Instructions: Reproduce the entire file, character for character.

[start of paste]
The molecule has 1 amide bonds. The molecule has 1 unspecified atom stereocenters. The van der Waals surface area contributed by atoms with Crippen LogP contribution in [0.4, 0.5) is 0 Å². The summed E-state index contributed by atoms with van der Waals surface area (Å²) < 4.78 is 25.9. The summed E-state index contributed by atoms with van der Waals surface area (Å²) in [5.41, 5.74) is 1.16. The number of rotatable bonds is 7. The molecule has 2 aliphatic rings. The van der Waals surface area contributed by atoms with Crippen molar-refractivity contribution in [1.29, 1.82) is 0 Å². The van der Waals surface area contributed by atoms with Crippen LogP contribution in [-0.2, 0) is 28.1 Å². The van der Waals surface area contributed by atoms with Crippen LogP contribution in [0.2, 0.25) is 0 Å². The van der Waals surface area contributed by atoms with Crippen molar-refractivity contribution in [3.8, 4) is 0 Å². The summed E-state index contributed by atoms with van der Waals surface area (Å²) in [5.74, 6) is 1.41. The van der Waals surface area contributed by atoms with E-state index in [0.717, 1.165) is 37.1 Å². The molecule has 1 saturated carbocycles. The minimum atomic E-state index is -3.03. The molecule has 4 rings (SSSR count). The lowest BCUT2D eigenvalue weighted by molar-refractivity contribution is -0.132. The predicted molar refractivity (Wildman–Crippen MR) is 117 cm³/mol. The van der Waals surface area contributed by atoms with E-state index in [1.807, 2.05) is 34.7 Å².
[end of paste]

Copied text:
The molecule has 1 amide bonds. The molecule has 1 unspecified atom stereocenters. The van der Waals surface area contributed by atoms with Crippen LogP contribution in [0.4, 0.5) is 0 Å². The summed E-state index contributed by atoms with van der Waals surface area (Å²) < 4.78 is 25.9. The summed E-state index contributed by atoms with van der Waals surface area (Å²) in [5.41, 5.74) is 1.16. The number of rotatable bonds is 7. The molecule has 2 aliphatic rings. The van der Waals surface area contributed by atoms with Crippen molar-refractivity contribution in [1.29, 1.82) is 0 Å². The van der Waals surface area contributed by atoms with Crippen LogP contribution in [-0.2, 0) is 28.1 Å². The van der Waals surface area contributed by atoms with Crippen LogP contribution in [0.2, 0.25) is 0 Å². The van der Waals surface area contributed by atoms with Crippen molar-refractivity contribution in [3.8, 4) is 0 Å². The summed E-state index contributed by atoms with van der Waals surface area (Å²) in [5.74, 6) is 1.41. The van der Waals surface area contributed by atoms with E-state index in [0.717, 1.165) is 37.1 Å². The molecule has 1 saturated carbocycles. The minimum atomic E-state index is -3.03. The molecule has 4 rings (SSSR count). The lowest BCUT2D eigenvalue weighted by molar-refractivity contribution is -0.132. The predicted molar refractivity (Wildman–Crippen MR) is 117 cm³/mol. The van der Waals surface area contributed by atoms with E-state index in [1.807, 2.05) is 34.7 Å².